If you're in the area and aren't in a rush, I highly recommend stopping by Café Aquatica for a cuppa joe. Take it out onto the raised deck, plop yourself into an Adirondack chair and grab a moment of peace and tranquility before starting your day. It's such a great place to collect your thoughts, inhale some crisp, coastal air and refuel your soul.

    (PS dog lovers- Fido is welcome here, so bring him to enjoy the view as well.)
     

     
    Ally


    3193 Riverside Blvd., Sacramento, CA 95818.  (916) 475-1223.
    http://cafevics.com

    Mr. S. and I have a ritual that's been going for awhile now. Every other week after his haircut, we meet up at Vic's and get two coffees to-go, we then either walk around the Land Park neighborhood commenting on yards (we're always trying to get landscaping ideas for his yard) or head over to the WPA Rock Garden to chat and catch each other up on our days. It's a simple date but a nice one, a little downtime during the hectic week.

    Up until recently we would always meet at the Temple Coffee on S Street, but our visits there have been tapering off. Sure, we still go there if we're getting some morning joe to-go but we rarely stay there and hang out anymore. The patio is always too full, the coffee shop is bursting with people camping out with their laptops for HOURS on end and the newer staff members just aren't as friendly. The coffee is still quite delicious though. Vic's, on the other hand, is peaceful, has plenty of seating and the staff always seems glad to see a customer. Best of all, they serve the Temple coffee that I love. By the way, I can attest that their barista, George, makes a mean iced Americano (my current fav summertime drink). In addition to standard coffee drinks, they also serve Italian sodas, loose teas and scrumptious blended drinks with homemade whipped cream.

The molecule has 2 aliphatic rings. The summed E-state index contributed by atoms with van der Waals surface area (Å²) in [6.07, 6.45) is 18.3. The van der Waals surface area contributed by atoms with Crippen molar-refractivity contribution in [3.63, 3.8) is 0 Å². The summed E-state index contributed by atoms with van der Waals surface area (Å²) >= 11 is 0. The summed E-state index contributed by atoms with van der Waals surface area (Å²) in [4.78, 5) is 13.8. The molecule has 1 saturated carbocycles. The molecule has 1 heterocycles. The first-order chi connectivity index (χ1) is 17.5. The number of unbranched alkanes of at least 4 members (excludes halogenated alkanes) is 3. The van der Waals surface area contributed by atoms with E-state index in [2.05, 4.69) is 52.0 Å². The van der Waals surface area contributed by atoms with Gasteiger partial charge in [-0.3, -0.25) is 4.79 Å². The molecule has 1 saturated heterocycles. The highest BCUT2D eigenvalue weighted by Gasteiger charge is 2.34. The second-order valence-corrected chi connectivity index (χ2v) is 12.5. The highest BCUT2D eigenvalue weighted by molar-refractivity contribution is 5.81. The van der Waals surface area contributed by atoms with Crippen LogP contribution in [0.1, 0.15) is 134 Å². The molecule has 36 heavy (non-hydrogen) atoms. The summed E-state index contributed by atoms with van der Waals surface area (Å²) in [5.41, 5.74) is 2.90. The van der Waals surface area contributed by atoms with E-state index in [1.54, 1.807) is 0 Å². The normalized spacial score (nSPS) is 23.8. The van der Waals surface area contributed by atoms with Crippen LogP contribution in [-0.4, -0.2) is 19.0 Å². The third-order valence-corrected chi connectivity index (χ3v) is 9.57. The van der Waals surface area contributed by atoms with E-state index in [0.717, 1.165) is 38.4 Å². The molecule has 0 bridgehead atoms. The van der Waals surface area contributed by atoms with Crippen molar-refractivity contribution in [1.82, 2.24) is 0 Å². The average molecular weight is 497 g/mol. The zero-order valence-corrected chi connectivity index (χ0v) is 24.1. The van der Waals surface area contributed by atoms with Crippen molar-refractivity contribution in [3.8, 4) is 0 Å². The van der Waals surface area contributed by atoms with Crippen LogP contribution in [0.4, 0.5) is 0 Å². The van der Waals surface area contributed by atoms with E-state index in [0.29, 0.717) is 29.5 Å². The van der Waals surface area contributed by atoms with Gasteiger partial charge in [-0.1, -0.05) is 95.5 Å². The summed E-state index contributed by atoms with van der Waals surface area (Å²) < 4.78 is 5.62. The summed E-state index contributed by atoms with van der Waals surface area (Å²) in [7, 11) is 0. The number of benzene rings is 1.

If you're looking for some nibbles, this community coffee shop also offers a limited menu of breakfast burritos, salads, sandwiches and Old Soul Co. pastries. And of course- you can always pop into their wonderful, old-fashioned ice cream parlor next door afterwards to satiate your sweet tooth. Vic's is a terrific addition to the neighborhood. There's something for everyone. My only wish is that they would invest in some tables for outside. There's plastic patio chairs lined up in a row out there currently, but it's not a comfortable atmosphere for hanging out in and I love to chat while drinking my coffee. Inside though, they do have chairs, tables, booths, comfy couches...and the ever-essential Wi-Fi.